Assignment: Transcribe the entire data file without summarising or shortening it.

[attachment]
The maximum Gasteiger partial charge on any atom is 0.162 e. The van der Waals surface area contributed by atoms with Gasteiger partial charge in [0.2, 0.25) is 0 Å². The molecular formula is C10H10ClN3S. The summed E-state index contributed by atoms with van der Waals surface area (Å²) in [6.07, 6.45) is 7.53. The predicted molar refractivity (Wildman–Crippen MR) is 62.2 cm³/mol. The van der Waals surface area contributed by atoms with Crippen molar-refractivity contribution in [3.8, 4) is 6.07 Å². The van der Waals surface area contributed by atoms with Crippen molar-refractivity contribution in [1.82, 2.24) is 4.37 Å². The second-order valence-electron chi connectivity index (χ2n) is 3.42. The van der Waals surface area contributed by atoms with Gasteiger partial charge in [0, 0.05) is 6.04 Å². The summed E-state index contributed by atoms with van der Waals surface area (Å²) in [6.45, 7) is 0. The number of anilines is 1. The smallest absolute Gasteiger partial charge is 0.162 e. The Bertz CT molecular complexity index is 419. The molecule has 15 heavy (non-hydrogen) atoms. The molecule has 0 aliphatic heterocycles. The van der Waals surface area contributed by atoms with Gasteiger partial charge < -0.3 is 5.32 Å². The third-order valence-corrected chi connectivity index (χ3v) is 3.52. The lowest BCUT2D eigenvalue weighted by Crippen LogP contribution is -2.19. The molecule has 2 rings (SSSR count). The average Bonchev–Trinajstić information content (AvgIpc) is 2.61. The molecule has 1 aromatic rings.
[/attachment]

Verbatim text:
The maximum Gasteiger partial charge on any atom is 0.162 e. The van der Waals surface area contributed by atoms with Gasteiger partial charge in [0.2, 0.25) is 0 Å². The molecular formula is C10H10ClN3S. The summed E-state index contributed by atoms with van der Waals surface area (Å²) in [6.07, 6.45) is 7.53. The predicted molar refractivity (Wildman–Crippen MR) is 62.2 cm³/mol. The van der Waals surface area contributed by atoms with Crippen molar-refractivity contribution in [3.8, 4) is 6.07 Å². The van der Waals surface area contributed by atoms with Crippen molar-refractivity contribution in [1.82, 2.24) is 4.37 Å². The second-order valence-electron chi connectivity index (χ2n) is 3.42. The van der Waals surface area contributed by atoms with Gasteiger partial charge in [0, 0.05) is 6.04 Å². The summed E-state index contributed by atoms with van der Waals surface area (Å²) in [6.45, 7) is 0. The number of anilines is 1. The smallest absolute Gasteiger partial charge is 0.162 e. The Bertz CT molecular complexity index is 419. The molecule has 15 heavy (non-hydrogen) atoms. The molecule has 0 aliphatic heterocycles. The van der Waals surface area contributed by atoms with Gasteiger partial charge < -0.3 is 5.32 Å². The third-order valence-corrected chi connectivity index (χ3v) is 3.52. The lowest BCUT2D eigenvalue weighted by Crippen LogP contribution is -2.19. The molecule has 2 rings (SSSR count). The average Bonchev–Trinajstić information content (AvgIpc) is 2.61. The molecule has 1 aromatic rings.